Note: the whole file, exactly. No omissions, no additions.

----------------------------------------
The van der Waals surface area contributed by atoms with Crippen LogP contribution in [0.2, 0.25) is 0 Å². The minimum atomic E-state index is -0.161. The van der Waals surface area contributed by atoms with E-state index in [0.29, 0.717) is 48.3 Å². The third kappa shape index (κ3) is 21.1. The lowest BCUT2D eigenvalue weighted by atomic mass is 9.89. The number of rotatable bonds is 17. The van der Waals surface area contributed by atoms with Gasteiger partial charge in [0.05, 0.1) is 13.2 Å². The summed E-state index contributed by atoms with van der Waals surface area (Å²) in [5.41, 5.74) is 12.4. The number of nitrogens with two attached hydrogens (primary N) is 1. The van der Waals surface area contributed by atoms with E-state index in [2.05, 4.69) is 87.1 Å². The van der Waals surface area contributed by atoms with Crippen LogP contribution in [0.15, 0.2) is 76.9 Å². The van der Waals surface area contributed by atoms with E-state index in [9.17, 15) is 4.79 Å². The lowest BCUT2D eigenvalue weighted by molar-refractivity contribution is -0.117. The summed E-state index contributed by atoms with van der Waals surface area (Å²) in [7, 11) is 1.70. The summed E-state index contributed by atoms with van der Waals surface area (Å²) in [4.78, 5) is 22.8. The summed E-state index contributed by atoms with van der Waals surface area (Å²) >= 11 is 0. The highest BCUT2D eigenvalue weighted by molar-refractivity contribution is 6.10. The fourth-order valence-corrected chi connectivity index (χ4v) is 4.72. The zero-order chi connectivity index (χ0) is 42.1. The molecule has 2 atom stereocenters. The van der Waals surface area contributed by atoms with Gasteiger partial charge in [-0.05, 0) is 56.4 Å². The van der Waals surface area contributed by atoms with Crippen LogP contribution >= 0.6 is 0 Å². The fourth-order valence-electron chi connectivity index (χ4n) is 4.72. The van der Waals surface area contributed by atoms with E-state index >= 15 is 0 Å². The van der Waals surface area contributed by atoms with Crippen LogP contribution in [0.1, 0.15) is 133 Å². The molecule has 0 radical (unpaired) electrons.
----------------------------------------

The van der Waals surface area contributed by atoms with Crippen LogP contribution in [0.2, 0.25) is 0 Å². The minimum atomic E-state index is -0.161. The van der Waals surface area contributed by atoms with E-state index in [0.29, 0.717) is 48.3 Å². The third kappa shape index (κ3) is 21.1. The lowest BCUT2D eigenvalue weighted by atomic mass is 9.89. The number of rotatable bonds is 17. The van der Waals surface area contributed by atoms with Gasteiger partial charge in [0.05, 0.1) is 13.2 Å². The summed E-state index contributed by atoms with van der Waals surface area (Å²) in [5.41, 5.74) is 12.4. The number of nitrogens with two attached hydrogens (primary N) is 1. The van der Waals surface area contributed by atoms with E-state index in [2.05, 4.69) is 87.1 Å². The van der Waals surface area contributed by atoms with Crippen LogP contribution in [0.15, 0.2) is 76.9 Å². The van der Waals surface area contributed by atoms with E-state index in [9.17, 15) is 4.79 Å². The lowest BCUT2D eigenvalue weighted by molar-refractivity contribution is -0.117. The summed E-state index contributed by atoms with van der Waals surface area (Å²) in [7, 11) is 1.70. The summed E-state index contributed by atoms with van der Waals surface area (Å²) in [4.78, 5) is 22.8. The summed E-state index contributed by atoms with van der Waals surface area (Å²) >= 11 is 0. The highest BCUT2D eigenvalue weighted by molar-refractivity contribution is 6.10. The fourth-order valence-corrected chi connectivity index (χ4v) is 4.72. The zero-order chi connectivity index (χ0) is 42.1. The molecule has 2 atom stereocenters. The van der Waals surface area contributed by atoms with Gasteiger partial charge in [-0.05, 0) is 56.4 Å². The van der Waals surface area contributed by atoms with Crippen LogP contribution >= 0.6 is 0 Å². The fourth-order valence-electron chi connectivity index (χ4n) is 4.72. The van der Waals surface area contributed by atoms with E-state index >= 15 is 0 Å². The van der Waals surface area contributed by atoms with Crippen LogP contribution in [0.1, 0.15) is 133 Å². The molecule has 0 radical (unpaired) electrons.